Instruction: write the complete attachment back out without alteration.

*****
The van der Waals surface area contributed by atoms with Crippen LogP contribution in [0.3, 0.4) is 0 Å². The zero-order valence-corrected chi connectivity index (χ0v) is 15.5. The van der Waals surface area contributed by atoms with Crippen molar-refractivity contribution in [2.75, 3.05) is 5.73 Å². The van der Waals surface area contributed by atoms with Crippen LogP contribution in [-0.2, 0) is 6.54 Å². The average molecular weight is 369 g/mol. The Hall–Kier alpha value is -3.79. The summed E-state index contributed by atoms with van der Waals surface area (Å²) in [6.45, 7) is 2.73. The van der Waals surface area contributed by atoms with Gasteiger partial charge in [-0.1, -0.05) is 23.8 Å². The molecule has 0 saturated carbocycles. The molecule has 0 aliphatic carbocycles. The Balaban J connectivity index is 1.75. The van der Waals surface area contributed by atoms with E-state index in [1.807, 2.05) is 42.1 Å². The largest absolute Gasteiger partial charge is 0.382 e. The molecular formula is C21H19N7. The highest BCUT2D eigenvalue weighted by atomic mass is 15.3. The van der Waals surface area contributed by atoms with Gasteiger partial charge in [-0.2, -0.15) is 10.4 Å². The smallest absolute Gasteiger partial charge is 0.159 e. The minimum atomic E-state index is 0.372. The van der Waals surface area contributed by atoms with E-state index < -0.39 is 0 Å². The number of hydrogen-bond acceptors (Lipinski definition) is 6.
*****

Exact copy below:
The van der Waals surface area contributed by atoms with Crippen LogP contribution in [0.3, 0.4) is 0 Å². The zero-order valence-corrected chi connectivity index (χ0v) is 15.5. The van der Waals surface area contributed by atoms with Crippen molar-refractivity contribution in [2.75, 3.05) is 5.73 Å². The van der Waals surface area contributed by atoms with Crippen LogP contribution in [-0.2, 0) is 6.54 Å². The average molecular weight is 369 g/mol. The Hall–Kier alpha value is -3.79. The summed E-state index contributed by atoms with van der Waals surface area (Å²) in [6.45, 7) is 2.73. The van der Waals surface area contributed by atoms with Gasteiger partial charge in [-0.1, -0.05) is 23.8 Å². The molecule has 0 saturated carbocycles. The molecule has 0 aliphatic carbocycles. The Balaban J connectivity index is 1.75. The van der Waals surface area contributed by atoms with E-state index in [1.807, 2.05) is 42.1 Å². The largest absolute Gasteiger partial charge is 0.382 e. The molecular formula is C21H19N7. The highest BCUT2D eigenvalue weighted by atomic mass is 15.3. The van der Waals surface area contributed by atoms with Gasteiger partial charge in [-0.2, -0.15) is 10.4 Å². The smallest absolute Gasteiger partial charge is 0.159 e. The minimum atomic E-state index is 0.372. The van der Waals surface area contributed by atoms with E-state index < -0.39 is 0 Å². The number of hydrogen-bond acceptors (Lipinski definition) is 6.